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Therapy focus - Atrial Fibrillation

Looking at the challenges, goals and developments for the pharma industry within specific disease and therapy areas

Atrial FibrilationAtrial fibrillation (AF) is the most common heart rhythm condition, affecting about 1 per cent of the population, rising to 10 per cent in people above the age of 80. A total of 6.3 million people in the US, Japan, Germany, Italy, France, the UK and Spain were living with the condition in 2007. This is expected to increase to 7.5 million by 2017, primarily owing to the ageing population. One in four people aged 40 years or older will develop AF during their lifetime. The condition can be hereditary, with recent studies revealing that up to 30 per cent of people with AF may have a family history of the condition.

There are three types of AF:
Paroxysmal: episodes that come and go without treatment within seven days
Persistent: an episode that lasts longer than seven days and is unlikely to revert back to normal without cardioversion treatment
Permanent: is present long-term and the heartbeat has not reverted to a normal rhythm.

The condition is associated with several serious consequences including heart failure, blot clots, dyspnoea, fatigue and chest pain. However, the leading complication is stroke, therefore antithrombotic therapy is recommended for all patients.

AF is currently an area of intensive research because it is so common, causes so much disease and is such a huge burden on healthcare systems. In Europe, treating AF costs €6.2bn per year, while hospital admissions from the condition have increased by 60 per cent in the past 20 years.

Condition management
AF was not truly described until 1874 when Edmé Vulpian, a French physician and neurologist, observed the irregular atrial electrical behaviour in dog hearts. He was the first to use the term fibrillation, while German pharmaceutical chemist Carl Wilhelm Hermann Nothnagel recorded the irregular pulse associated with AF in 1876.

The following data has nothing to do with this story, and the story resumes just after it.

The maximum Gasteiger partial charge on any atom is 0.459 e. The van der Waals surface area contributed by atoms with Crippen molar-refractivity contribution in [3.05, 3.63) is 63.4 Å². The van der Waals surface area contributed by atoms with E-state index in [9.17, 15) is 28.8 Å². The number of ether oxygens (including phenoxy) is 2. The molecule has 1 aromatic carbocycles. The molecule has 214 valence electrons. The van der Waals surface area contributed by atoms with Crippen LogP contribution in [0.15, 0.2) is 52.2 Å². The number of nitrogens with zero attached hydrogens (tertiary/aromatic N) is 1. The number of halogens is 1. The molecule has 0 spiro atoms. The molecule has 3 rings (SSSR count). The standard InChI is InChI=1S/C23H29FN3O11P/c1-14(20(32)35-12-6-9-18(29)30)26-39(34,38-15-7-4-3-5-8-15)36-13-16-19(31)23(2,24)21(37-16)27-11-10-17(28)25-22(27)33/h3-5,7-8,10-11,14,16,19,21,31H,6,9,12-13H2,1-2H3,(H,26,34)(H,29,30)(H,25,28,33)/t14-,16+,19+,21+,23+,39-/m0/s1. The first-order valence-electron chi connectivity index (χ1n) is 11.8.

Present day management of AF has two broad objectives: to eliminate the cause and to suppress and control symptoms. The goals of therapy are individual to each patient. Studies have demonstrated that rate-control has similar efficacy to rhythm-control, however, rate-control is generally better tolerated. Consequently, it is recommended as the first-line strategy for many patients.

There are several drugs that are used to slow the heart rate down, such as beta blockers, diltiazem, verapamil and digoxin. These drugs work by interfering with the electrical impulses of the heart.

Commonly prescribed medications used to maintain a normal heart rhythm include: Rythmol (propafenone), Tambocor (flecainide), Betapace (sotalol), Tikosyn (dofetilide), Multaq (dronedarone) and Cordarone (amiodarone).

However, the strategy of trying to restore and maintain a normal rhythm can be problematic. For this reason, added to the fact that clinical trials have shown no overall benefit for this treatment strategy, in many patients it is better to select a rate-control strategy.

Side-effects
The toxicity of antiarrhythmic drugs falls into two categories: the standard side-effects seen with many drugs, such as allergies, insomnia, gastrointestinal disturbances, plus proarrhythmia where, rather than eliminating arrhythmias, the drugs actually cause them.